The effects of Earth’s rising temperatures have historically been linked to numerous human health issues. Now, recent flu-like “Valley fever” outbreaks have connections to rising temperatures and changing weather in California and the Southwest United States.
“Valley fever” is caused by inhalation of a soil fungus called coccidioides, which is most common around sites with loose soil particles, such as archaeological digs and construction sites, Yale Climate Connections reported.
However, dust storms, which have become more common in the Southwest U.S., have increased the movement of soil particles and put more populations at risk. The cause?
“We are seeing more and more drought,” said Daniel Tong, associate professor at George Mason University, “so we are seeing more dust storms.”
Recent Centers for Disease Control and Prevention (CDC) data suggests that recorded instances of Valley fever have increased seven-fold in the past 20 years. In 2019, the agency recorded 20,000 cases of the illness.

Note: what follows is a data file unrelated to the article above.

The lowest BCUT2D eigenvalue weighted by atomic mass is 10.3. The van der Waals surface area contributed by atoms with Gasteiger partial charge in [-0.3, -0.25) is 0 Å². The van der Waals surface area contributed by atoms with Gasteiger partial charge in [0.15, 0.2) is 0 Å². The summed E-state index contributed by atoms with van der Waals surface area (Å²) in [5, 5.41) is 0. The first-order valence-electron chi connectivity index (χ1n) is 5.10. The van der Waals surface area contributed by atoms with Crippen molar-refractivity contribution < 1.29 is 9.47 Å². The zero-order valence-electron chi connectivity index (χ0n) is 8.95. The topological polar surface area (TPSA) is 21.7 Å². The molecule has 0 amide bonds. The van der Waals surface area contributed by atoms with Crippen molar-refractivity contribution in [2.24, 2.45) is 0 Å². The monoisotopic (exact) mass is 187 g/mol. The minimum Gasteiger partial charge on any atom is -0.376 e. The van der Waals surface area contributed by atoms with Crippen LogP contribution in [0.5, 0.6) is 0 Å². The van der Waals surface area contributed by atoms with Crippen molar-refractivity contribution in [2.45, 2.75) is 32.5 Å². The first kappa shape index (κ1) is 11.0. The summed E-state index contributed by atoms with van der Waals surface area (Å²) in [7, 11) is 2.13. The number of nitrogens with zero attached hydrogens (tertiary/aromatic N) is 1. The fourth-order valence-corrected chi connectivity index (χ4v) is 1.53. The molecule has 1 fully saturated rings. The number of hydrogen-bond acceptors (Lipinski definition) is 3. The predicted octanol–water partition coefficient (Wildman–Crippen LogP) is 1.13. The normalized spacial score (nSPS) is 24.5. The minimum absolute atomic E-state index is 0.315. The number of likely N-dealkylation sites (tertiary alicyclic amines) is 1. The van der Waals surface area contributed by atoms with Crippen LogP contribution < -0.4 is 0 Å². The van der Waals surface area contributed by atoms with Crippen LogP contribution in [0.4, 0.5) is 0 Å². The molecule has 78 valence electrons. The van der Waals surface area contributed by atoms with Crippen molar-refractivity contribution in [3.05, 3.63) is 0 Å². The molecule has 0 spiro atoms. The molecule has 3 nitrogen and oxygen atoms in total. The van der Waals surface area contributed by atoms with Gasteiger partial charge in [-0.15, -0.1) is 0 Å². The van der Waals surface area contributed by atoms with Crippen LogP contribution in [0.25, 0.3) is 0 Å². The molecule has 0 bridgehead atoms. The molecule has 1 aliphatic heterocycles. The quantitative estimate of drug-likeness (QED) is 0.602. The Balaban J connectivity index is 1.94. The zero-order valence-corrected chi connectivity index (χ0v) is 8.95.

Why is this significant?
Increasing instances of Valley fever pose risks to both human health and the economy. Individuals who develop Valley fever symptoms one to three weeks after the initial exposure experience coughing, headaches, rashes, and other flu-like symptoms. These symptoms can last a few weeks to a few months, with some instances lasting up to several years after exposure. The CDC estimates that 5-10% of individuals will develop severe or long-term lung complications.
Not only do these health impacts cause significant stress on the physical well-being of the individuals affected by the disease, but it also affects their pockets. In 2019, the total lifetime cost of Valley fever in the state of Arizona across over 10,000 cases was $736 million. This includes lost wages and direct healthcare costs.
Data from the CDC states that 200 people die each year from coccidioidomycosis-associated deaths. Populations with pre-existing health complications and pregnant individuals are at high risk of developing more severe complications.
What’s being done to stop it?
There is currently no vaccine for Valley fever, but scientists are working to develop one in the coming years.
In the meantime, individuals at higher risk for developing the illness are recommended to avoid dusty areas and wear proper protective equipment to avoid inhaling the spores. To prevent transmission, all populations should also stay inside during dust storms in the impacted region.
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